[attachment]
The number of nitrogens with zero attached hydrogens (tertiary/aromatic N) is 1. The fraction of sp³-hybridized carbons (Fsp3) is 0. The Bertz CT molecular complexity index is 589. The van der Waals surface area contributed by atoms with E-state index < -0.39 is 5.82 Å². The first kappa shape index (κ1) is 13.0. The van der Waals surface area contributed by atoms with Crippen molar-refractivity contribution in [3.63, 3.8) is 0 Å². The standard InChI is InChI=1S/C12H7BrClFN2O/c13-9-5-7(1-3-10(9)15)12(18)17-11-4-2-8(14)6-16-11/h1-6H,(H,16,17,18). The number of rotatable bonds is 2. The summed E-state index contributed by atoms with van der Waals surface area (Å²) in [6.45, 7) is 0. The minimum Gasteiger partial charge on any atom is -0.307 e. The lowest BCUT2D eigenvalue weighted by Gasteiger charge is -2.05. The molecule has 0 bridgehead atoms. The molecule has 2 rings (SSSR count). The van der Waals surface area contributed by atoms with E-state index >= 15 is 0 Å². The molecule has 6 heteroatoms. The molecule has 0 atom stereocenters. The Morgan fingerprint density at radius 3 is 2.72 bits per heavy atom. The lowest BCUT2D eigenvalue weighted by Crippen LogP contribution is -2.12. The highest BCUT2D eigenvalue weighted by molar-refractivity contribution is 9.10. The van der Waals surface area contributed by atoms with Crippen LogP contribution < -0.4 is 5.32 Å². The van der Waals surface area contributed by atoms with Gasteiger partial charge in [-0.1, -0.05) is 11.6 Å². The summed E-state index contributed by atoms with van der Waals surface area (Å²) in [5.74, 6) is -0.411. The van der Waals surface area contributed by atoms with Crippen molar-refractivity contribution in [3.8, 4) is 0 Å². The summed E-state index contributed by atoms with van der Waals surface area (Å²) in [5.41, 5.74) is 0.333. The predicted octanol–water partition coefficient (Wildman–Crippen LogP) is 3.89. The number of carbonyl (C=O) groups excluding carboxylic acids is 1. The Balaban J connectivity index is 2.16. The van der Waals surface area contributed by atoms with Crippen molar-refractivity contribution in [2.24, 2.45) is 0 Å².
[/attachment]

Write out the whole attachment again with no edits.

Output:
The number of nitrogens with zero attached hydrogens (tertiary/aromatic N) is 1. The fraction of sp³-hybridized carbons (Fsp3) is 0. The Bertz CT molecular complexity index is 589. The van der Waals surface area contributed by atoms with E-state index < -0.39 is 5.82 Å². The first kappa shape index (κ1) is 13.0. The van der Waals surface area contributed by atoms with Crippen molar-refractivity contribution in [3.63, 3.8) is 0 Å². The standard InChI is InChI=1S/C12H7BrClFN2O/c13-9-5-7(1-3-10(9)15)12(18)17-11-4-2-8(14)6-16-11/h1-6H,(H,16,17,18). The number of rotatable bonds is 2. The summed E-state index contributed by atoms with van der Waals surface area (Å²) in [6.45, 7) is 0. The minimum Gasteiger partial charge on any atom is -0.307 e. The lowest BCUT2D eigenvalue weighted by Gasteiger charge is -2.05. The molecule has 0 bridgehead atoms. The molecule has 2 rings (SSSR count). The van der Waals surface area contributed by atoms with E-state index >= 15 is 0 Å². The molecule has 6 heteroatoms. The molecule has 0 atom stereocenters. The Morgan fingerprint density at radius 3 is 2.72 bits per heavy atom. The lowest BCUT2D eigenvalue weighted by Crippen LogP contribution is -2.12. The highest BCUT2D eigenvalue weighted by molar-refractivity contribution is 9.10. The van der Waals surface area contributed by atoms with Crippen LogP contribution < -0.4 is 5.32 Å². The van der Waals surface area contributed by atoms with Gasteiger partial charge in [-0.1, -0.05) is 11.6 Å². The summed E-state index contributed by atoms with van der Waals surface area (Å²) in [5.74, 6) is -0.411. The van der Waals surface area contributed by atoms with Crippen molar-refractivity contribution in [3.8, 4) is 0 Å². The summed E-state index contributed by atoms with van der Waals surface area (Å²) in [5.41, 5.74) is 0.333. The predicted octanol–water partition coefficient (Wildman–Crippen LogP) is 3.89. The number of carbonyl (C=O) groups excluding carboxylic acids is 1. The Balaban J connectivity index is 2.16. The van der Waals surface area contributed by atoms with Crippen molar-refractivity contribution in [2.24, 2.45) is 0 Å².